Feeds:
Posts
Comments

Archive for the ‘Uncategorized’ Category

Mourning in America

Today, I weep for our country, the place of my birth, my home.

american-flag-distress-signal_rt1

Read Full Post »

It’s That Time Again

Ah yes, fall. Pumpkins. Halloween. Leaf peeping. And what else?

It’s Rock & Roll Hall of Fame nomination season!

This year, they’re looking at 15 possibilities. They’ve put them up for a vote on their website. Well, your votes don’t actually count, but it’s fun anyway. You can vote here if you like.

Here are my own picks for entry into the class of 2016.

The Cars

2016 Rock Hall Nominee The Cars

The Cars (rockhall.com)

The Cars are the last of the important 80’s acts to be nominated for the Hall.  Unlike other Rock Hall acts that happened to exist in the 80’s (like REM and U2), The Cars embraced and epitomized the style of rock & roll during that decade. That decade was perhaps the most over-the-top decade in music, with advancements in synthesizers and stylized production, loud and obnoxious fashions, and (most especially) the heyday of music videos with the creation of MTV, and The Cars dominated all those facets.

Unlike most of the stereotypical 80’s acts, The Cars were extremely prolific. During that decade, they produced. The last, Door to Door, was pretty weak, but the rest were strong, resulting in hits such as “Bye Bye Love”, “Candy-O”, “Magic”, and, of course, “Good Times Roll.” The Cars were no “one hit wonders”, they took that 80’s sound and made a solid career from it.

They also set a truly high bar for music video production. Like it or not, music videos are as much part of rock-and-roll as Elvis’ swinging hips, and few acts were more important to that facet of rock music than The Cars. Their videos were legendary and led to an awful lot of copycats.

Every decade deserves its representative in the Rock & Roll Hall of Fame, and there’s no better group to represent the 80’s than The Cars.

Cheap Trick

2016 Rock Hall Nominee Cheap Trick Nominee Bio Page

Cheap Trick (rockhall.com)

So this pick is controversial, but fuck it. I’m picking Cheap Trick for one and only one reason: At Budakon. This is one of the most influential rock albums of all time. It’s definitely a Top 20 just the game-changing nature of that one piece of vinyl. Cheap Trick may not have been the most talented band of that era, and they certainly did not create arena rock, but they absolutely perfected it and turned it into a genre all by itself. The story of At Budakon is amazing (check out The History Rat for more), and it set Cheap Trick on the road to success.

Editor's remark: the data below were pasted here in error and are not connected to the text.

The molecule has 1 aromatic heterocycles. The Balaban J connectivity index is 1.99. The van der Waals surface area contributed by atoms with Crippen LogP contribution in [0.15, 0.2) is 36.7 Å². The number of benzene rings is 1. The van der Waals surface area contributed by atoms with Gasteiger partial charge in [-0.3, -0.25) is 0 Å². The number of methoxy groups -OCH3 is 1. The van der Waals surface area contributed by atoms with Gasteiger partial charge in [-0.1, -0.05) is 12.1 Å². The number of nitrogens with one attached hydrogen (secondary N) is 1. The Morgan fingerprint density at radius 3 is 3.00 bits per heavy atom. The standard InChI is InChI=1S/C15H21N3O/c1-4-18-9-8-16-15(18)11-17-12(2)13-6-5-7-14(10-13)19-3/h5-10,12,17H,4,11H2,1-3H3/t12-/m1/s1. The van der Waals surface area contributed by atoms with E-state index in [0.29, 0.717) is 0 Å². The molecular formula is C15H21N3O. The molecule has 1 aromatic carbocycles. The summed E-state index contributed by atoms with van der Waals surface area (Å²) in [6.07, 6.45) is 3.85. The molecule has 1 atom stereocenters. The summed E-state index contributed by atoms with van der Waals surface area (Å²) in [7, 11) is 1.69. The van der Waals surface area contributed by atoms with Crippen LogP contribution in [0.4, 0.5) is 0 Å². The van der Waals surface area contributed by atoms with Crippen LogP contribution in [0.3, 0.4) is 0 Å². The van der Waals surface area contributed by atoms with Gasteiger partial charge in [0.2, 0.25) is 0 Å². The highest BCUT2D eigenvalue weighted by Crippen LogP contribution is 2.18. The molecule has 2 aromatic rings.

Normally, I’d say artists should only go into the Hall if they have a body of work to support it. But At Budakon had such a monstrous impact on rock & roll, Cheap Trick deserves to be in the Hall because of it.

Deep Purple

2016 Rock Hall Nominee Deep Purple Nominee Bio Page

Deep Purple (rockhall.com)

Probably the biggest travesty of Rock Hall nominations to date: Deep Purple has not yet  been inducted. How can you not include Deep Purple in an institution called the Rock & Roll Hall of Fame? Good lord, bands who came after them, who owe them everything, are in the Hall before they are. Metallica, Van Halen, AC/DC, all owe a lot of their sound to Deep Purple. Personally, I would have put them in before Black Sabbath (they just couldn’t beat Ozzy Osbourne’s personal publicist).

Janet Jackson

2016 Rock Hall Nominee Janet Jackson Nominee Bio Page

Janet Jackson (rockhall.com)

I have to admit something terrible. When I see a female nominee, I find myself thinking “is this deserved, or is it a token nomination?” There is a tremendous, cultural effort out there to make sure women get recognized for their achievements, and that’s all terrific, but sometimes it seems like a woman has been nominated just because they couldn’t find another woman who fit that category.

When it comes to Janet, that idea is absolute bullshit. Janet is beautiful, super talented, a great singer, and constantly knocked it out of the park no matter what genre she attempted. She definitely “rocked it” far more than her “royal” brother ever did.  In terms of sheer talent, she easily dominates over her contemporaries, even 2008 Inductee Madonna. Janet Jackson absolutely deserves to be in the Rock & Roll Hall of Fame.

N.W.A.

2016 Rock Hall Nominee NWA

N.W.A. (rockhall.com)

For those of you who say “rap ain’t rock”, get over yourselves.

Rock & roll is rock & roll because of one, key element: rebellion. Rock is full of rebellion, from James Brown’s stage antics to Jimmi Hendrix’ guitar style to Bob Marley’s protest songs all the way through to Nirvana and beyond. It’s rebelling against authority, and conservatism, and oppression, and whatever. It’s what rock is! And it’s what rap is! So rap = rock, it’s that simple.

There’s no better symbol for rebellion as N.W.A., quite literally the voice of an entire generation of the disenfranchised. They hit the scene with a bang, and deserve to be put in the Hall because of it.

The Rest

Unlike prior years, where I had trouble limiting my choices to five, this was pretty easy. The other bands just don’t pass muster for induction into the Hall (in my opinion).

Chic

Ugh, no more disco. I accepted the Bee Gees because they defined the genre, and you can’t deny Saturday Night Fever was a monster. But think about “rock = rebellion”: how does disco speak to rebellion? Bleagh, it was weak, and trite, and pointless. No more disco in the Hall, please.